The World Today

The World Today
Earth in 2013

Tuesday, June 28, 2011

Battle for Yuma

The fighting along the California-Jefferson border proved to be the only bright spot in the entire Confederate war effort. Even a month after the battle of Gettysburg and weeks after the disaster at Cairo, the Confederate western hook reached its apex. The advance across Jefferson was slow, not even reaching within a hundred kilometers of California by the time of Gettysburg. Battle was too strong a word to describe the conflict out west. Since the start of the war, the State of Jefferson has been nothing but a four-month long running battle, skirmishes between small units. The battles were mobile, but consisted of mechanized infantry and artillery. Only a few tanks were seen on either side of the battle. With a large portion of the aerospace industry in California, Americans had a decisive advantage in air power.

The start of August found the Confederate Army surrounding the city of Yuma. In the morning of August 5, Confederate forces stormed the town. For all day and night, both sides battled in street-to-street, and even house-to-house combat. By August 6, the Confederates had a firm toe-hold on the city. With more time, they likely would have crossed the Colorado River within a week. The battle ended that same day. It was not the fault of the local commander, Brigadier General Howard Wellington III, but the disasters back east forced Birmingham to recall all units out west.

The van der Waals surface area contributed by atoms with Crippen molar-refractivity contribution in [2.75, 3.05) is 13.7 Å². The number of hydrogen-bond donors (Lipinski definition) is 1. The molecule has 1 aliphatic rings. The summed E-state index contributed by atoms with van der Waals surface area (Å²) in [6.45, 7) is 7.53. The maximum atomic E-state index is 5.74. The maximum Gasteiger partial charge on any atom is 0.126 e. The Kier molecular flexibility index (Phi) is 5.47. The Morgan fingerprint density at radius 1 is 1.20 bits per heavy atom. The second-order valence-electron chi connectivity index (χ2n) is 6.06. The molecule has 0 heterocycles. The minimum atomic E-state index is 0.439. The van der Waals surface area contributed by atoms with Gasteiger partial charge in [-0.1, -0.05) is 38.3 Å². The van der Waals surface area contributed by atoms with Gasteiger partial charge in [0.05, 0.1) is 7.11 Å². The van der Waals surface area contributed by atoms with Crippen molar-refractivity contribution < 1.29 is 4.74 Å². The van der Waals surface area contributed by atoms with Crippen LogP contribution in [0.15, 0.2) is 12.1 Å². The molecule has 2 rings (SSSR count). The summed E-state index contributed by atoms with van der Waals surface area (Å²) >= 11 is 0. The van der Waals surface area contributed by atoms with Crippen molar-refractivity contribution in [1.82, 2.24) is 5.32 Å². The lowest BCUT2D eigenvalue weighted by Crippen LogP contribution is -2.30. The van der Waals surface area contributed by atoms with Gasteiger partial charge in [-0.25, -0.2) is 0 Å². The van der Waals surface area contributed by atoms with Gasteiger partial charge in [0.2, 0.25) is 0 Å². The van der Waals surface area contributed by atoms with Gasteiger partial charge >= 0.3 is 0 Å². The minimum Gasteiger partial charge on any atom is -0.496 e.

The assault was abandoned after a day, and Confederate forces retreated across Jefferson. With American forces taking full advantage of the retreat, Wellington ordered a scorched Earth policy in his retreat. Railroads and highways were destroyed, any factories in the path of the Confederates were destroyed. Marginal farmlands were destroyed, along with the irrigation network built up by both American and Confederate settlers over the past sixty years. Wellington later stood trial at Charleston for his actions in the retreat. Unlike most Confederates at the Charleston Trials, Wellington was not sentenced to death. Instead, he faced ten years in a federal prison, and upon release he left the restored Union to become an advisor to the rebel government in Mexico.

No comments:

Post a Comment